July 11, 2012
The Life That Jay Gatsby Built For Himself
In the novel “The Great Gatsby” written by F. Scott Fitzgerald in 1920 illustrates the lifestyles of the wealth adapted throughout life by many that could possibly lead to fame or misfortune. One particular character that Fitzgerald focused on was Jay Gatsby. Gatsby was a man who was from the West Egg but portrayed to be someone from the East Egg all alone. Gatsby had good intentions but they did not fit his character. He was a man who gained wealth illegally for all of the wrong reasons. He put himself in the spotlight that didn’t fit the person he was. Gatsby lived life as a lie just to gain love from a woman he barely even knew. The East Egg was not his lifestyle and it only ruined him in the end “I see now that this has been a story of the West, after all---Tom and Gatsby, Daisy and Jordon and I, were all Westerners, and perhaps we possessed some deficiency in common which made us subtly unadaptable to Eastern life” (pg.176). Born poor on the West Egg is where Gatsby came from. He never accepted that type of lifestyle nor considered himself a part of it. He dreamed of an imaginary life that he would never be able to adapt to. He was born poor and that’s basically who he was. Gatsby lived a dream that was almost impossible to achieve based on deceit, love, and acceptance.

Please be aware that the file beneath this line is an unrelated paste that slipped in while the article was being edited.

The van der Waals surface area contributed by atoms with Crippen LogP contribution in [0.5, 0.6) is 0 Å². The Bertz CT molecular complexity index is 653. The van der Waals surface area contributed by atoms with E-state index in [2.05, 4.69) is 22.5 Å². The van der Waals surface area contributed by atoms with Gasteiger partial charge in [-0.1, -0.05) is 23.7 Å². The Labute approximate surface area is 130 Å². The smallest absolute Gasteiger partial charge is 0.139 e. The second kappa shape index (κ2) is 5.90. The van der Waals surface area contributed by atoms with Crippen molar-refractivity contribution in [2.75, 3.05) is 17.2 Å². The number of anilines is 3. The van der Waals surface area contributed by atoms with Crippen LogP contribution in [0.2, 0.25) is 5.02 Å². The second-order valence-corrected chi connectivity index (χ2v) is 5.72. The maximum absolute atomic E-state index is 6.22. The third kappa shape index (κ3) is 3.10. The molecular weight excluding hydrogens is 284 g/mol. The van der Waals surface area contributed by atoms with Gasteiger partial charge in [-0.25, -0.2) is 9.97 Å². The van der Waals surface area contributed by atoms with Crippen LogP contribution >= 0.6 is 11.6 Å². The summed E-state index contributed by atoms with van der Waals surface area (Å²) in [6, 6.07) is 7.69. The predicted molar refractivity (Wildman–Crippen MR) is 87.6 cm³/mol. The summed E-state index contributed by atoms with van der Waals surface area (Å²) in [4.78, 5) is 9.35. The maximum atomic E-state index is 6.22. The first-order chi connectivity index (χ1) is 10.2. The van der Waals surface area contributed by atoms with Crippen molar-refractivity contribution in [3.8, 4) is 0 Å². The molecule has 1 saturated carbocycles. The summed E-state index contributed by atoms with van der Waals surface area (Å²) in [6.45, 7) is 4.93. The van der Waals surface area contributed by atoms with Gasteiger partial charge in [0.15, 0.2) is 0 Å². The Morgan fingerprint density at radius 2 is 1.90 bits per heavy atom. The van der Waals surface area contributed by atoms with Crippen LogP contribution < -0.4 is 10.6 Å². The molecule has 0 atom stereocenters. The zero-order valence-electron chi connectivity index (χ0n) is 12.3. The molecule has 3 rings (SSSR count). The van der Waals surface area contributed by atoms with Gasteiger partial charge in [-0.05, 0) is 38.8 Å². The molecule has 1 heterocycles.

Gatsby is a young man that dreamed of being wealthy “His parents were shiftless and unsuccessful farm people—his imagination had never really accepted them as his parents at all (pg.98). Gatsby has his mind made up that he is greater than his parent’s and he is a man of his own creation without them,
He is a son of God----a phrase which, if it means anything, means just that----and he must be
about His Father’s business, the service of a vast, vulgar, and meretricious beauty. So he
invented just the sort of Jay Gatsby that a seventeen-year-old boy would be likely to...
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